In my opinion Thomas O’Loughlin provides the scholarly support I have sought for many years re: what Communion/the Eucharist is supposed to be in terms of its form, practice, procedures, setting, meaning, and purpose.
This also impacts how believers are to meet when they have “church.”
I am now even more persuaded that “The Normal Christian Church Meeting” should be a gathering for a shared meal which incorporates the blessing to the Father over the shared loaf and the shared cup in remembrance of Jesus (a remembrance to the Father of the covenant Jesus made by his death—see Eucharist by Louis Bouyer of the Oratory, pp. 84–85; photo below), and that includes time for worship and sharing/reading from the Scriptures, praying, prophesying, etc., with the participation/activity being mostly done by all the assembled members and not just a “pastor” or “leader.”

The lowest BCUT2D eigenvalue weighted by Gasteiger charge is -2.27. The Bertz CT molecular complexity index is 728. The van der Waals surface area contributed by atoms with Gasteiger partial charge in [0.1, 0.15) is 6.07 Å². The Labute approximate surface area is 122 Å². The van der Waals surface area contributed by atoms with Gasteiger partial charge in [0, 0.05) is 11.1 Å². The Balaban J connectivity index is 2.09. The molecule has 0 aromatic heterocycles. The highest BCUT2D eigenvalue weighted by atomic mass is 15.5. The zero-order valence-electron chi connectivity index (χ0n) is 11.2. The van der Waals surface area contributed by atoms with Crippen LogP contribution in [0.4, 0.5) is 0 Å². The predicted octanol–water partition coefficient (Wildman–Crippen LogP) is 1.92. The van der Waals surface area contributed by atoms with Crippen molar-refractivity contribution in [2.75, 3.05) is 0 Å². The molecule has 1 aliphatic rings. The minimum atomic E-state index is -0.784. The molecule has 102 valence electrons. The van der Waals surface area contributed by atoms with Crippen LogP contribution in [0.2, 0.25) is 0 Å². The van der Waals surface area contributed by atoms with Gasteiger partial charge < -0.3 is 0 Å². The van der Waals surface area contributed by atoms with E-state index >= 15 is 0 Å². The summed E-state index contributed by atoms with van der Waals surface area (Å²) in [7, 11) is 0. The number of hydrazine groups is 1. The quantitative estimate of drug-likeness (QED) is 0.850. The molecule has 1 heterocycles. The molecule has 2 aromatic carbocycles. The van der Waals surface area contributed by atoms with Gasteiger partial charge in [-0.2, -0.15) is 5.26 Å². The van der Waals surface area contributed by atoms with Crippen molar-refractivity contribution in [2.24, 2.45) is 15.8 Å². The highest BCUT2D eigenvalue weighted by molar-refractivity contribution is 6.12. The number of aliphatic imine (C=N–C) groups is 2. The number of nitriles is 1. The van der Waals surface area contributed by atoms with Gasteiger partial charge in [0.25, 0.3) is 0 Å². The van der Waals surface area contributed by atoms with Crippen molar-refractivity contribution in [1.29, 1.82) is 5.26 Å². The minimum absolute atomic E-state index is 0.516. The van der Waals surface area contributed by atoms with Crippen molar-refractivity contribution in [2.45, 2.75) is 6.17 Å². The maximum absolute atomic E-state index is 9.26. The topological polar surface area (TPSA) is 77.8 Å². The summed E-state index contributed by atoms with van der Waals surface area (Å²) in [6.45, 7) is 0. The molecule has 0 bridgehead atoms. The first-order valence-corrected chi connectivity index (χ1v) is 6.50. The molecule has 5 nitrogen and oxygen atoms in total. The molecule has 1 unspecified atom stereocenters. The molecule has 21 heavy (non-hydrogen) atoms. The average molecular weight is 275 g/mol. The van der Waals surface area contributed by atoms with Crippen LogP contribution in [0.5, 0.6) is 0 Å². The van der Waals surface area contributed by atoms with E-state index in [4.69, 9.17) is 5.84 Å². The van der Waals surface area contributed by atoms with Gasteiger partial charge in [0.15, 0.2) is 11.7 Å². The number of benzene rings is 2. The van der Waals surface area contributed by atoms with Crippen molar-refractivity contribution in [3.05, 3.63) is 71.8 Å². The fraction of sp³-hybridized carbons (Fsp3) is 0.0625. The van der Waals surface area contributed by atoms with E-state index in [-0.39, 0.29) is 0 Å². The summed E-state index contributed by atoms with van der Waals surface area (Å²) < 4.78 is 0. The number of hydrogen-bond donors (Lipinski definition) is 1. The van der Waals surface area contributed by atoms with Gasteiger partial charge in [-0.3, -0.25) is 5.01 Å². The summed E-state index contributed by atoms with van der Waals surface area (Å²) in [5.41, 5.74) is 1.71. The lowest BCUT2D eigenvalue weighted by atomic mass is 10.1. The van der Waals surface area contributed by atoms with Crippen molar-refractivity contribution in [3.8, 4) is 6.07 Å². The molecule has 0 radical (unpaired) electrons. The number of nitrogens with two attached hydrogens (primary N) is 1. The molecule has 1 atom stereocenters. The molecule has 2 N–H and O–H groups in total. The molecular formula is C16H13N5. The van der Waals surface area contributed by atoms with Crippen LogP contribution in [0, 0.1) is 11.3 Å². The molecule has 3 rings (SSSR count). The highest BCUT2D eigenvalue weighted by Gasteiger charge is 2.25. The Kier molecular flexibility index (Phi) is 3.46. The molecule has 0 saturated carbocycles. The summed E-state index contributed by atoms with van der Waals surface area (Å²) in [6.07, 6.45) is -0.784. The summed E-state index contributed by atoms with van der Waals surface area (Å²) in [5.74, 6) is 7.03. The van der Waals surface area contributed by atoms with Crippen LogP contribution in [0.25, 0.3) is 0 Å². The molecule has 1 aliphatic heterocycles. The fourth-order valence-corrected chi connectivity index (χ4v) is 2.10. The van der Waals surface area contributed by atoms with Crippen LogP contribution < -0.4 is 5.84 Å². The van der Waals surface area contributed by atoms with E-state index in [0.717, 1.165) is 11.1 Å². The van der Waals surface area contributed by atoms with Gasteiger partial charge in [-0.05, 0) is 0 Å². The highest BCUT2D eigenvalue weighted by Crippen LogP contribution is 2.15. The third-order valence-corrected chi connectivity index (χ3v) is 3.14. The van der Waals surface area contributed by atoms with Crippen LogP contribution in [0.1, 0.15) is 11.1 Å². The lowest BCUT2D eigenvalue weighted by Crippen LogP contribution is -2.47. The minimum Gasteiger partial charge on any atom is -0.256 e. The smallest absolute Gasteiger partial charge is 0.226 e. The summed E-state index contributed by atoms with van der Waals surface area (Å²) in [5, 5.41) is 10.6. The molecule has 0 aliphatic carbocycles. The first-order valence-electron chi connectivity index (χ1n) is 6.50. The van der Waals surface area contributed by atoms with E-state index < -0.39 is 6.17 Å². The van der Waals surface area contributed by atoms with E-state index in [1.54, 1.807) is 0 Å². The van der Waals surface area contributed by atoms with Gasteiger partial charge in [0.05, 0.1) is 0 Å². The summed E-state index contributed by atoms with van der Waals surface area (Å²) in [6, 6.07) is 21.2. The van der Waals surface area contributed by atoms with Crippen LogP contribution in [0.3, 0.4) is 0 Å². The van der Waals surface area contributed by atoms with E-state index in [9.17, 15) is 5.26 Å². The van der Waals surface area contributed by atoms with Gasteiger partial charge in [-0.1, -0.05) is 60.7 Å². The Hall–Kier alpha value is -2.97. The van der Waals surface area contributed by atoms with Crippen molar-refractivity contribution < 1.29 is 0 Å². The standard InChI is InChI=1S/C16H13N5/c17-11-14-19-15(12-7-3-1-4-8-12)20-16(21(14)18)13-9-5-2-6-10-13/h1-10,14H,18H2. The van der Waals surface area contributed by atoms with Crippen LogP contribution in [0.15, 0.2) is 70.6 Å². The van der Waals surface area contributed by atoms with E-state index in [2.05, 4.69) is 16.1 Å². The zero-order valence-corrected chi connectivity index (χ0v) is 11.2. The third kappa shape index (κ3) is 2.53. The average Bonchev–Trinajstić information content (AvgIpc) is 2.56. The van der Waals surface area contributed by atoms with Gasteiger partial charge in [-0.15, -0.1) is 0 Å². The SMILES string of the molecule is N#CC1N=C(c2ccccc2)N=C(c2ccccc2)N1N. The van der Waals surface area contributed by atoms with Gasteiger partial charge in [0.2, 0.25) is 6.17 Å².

Conversely, every meal can be the occasion for all at the table to bless the Father over a shared loaf and a shared cup in remembrance of and fidelity to Jesus. I.e., every meal can be a Eucharist.
I would disagree with Bouyer and O'Loughlin (both Catholic priests) re: the sacramental and sacrificial nature of the bread and the wine and any need for a sacerdotal priesthood. I don’t believe the bread and the wine become or need to become anything other than what they are—i.e., a single shared loaf of bread and a single shared cup of wine by which the partakers at the table show their unity with each other as members of the one body of Christ, to whom they all pledge fidelity as they “remind” God of God’s fidelity to them re: the salvific purpose and results and benefits of the New Covenant made or sealed by Jesus’ blood/death.
The Eucharist: Origins and Contemporary Understandings, by Thomas O’Loughlin